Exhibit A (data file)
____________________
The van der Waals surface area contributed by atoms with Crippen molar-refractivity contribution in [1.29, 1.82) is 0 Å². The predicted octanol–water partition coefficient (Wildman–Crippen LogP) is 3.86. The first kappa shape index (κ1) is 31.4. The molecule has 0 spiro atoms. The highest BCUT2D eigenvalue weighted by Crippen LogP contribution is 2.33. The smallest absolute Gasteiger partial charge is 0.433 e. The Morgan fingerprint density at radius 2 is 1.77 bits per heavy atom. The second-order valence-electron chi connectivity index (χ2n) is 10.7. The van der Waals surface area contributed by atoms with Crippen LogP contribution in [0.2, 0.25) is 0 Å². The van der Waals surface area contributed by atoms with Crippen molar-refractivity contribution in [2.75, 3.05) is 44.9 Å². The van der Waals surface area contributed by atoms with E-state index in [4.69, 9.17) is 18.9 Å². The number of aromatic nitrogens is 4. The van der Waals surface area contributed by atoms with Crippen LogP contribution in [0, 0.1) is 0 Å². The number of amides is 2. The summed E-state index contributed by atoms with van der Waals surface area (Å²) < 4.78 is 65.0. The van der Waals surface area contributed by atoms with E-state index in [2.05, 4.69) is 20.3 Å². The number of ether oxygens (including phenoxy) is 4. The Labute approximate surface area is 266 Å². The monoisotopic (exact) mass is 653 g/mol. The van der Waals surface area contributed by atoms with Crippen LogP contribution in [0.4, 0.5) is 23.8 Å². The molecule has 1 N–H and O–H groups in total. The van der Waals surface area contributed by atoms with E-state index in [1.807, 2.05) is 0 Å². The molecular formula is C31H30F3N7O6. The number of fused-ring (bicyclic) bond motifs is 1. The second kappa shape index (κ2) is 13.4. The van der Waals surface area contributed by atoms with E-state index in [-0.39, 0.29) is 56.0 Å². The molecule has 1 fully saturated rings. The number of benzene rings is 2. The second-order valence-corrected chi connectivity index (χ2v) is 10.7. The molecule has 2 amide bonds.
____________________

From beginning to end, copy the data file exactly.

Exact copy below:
The van der Waals surface area contributed by atoms with Crippen molar-refractivity contribution in [1.29, 1.82) is 0 Å². The predicted octanol–water partition coefficient (Wildman–Crippen LogP) is 3.86. The first kappa shape index (κ1) is 31.4. The molecule has 0 spiro atoms. The highest BCUT2D eigenvalue weighted by Crippen LogP contribution is 2.33. The smallest absolute Gasteiger partial charge is 0.433 e. The Morgan fingerprint density at radius 2 is 1.77 bits per heavy atom. The second-order valence-electron chi connectivity index (χ2n) is 10.7. The van der Waals surface area contributed by atoms with Crippen LogP contribution in [0.2, 0.25) is 0 Å². The van der Waals surface area contributed by atoms with Crippen molar-refractivity contribution in [2.75, 3.05) is 44.9 Å². The van der Waals surface area contributed by atoms with E-state index in [4.69, 9.17) is 18.9 Å². The number of aromatic nitrogens is 4. The van der Waals surface area contributed by atoms with Crippen LogP contribution in [0, 0.1) is 0 Å². The number of amides is 2. The summed E-state index contributed by atoms with van der Waals surface area (Å²) < 4.78 is 65.0. The van der Waals surface area contributed by atoms with E-state index in [2.05, 4.69) is 20.3 Å². The number of ether oxygens (including phenoxy) is 4. The Labute approximate surface area is 266 Å². The monoisotopic (exact) mass is 653 g/mol. The van der Waals surface area contributed by atoms with Crippen LogP contribution in [0.4, 0.5) is 23.8 Å². The molecule has 1 N–H and O–H groups in total. The van der Waals surface area contributed by atoms with E-state index in [1.807, 2.05) is 0 Å². The molecular formula is C31H30F3N7O6. The number of fused-ring (bicyclic) bond motifs is 1. The second kappa shape index (κ2) is 13.4. The van der Waals surface area contributed by atoms with E-state index in [-0.39, 0.29) is 56.0 Å². The molecule has 1 fully saturated rings. The number of benzene rings is 2. The second-order valence-corrected chi connectivity index (χ2v) is 10.7. The molecule has 2 amide bonds.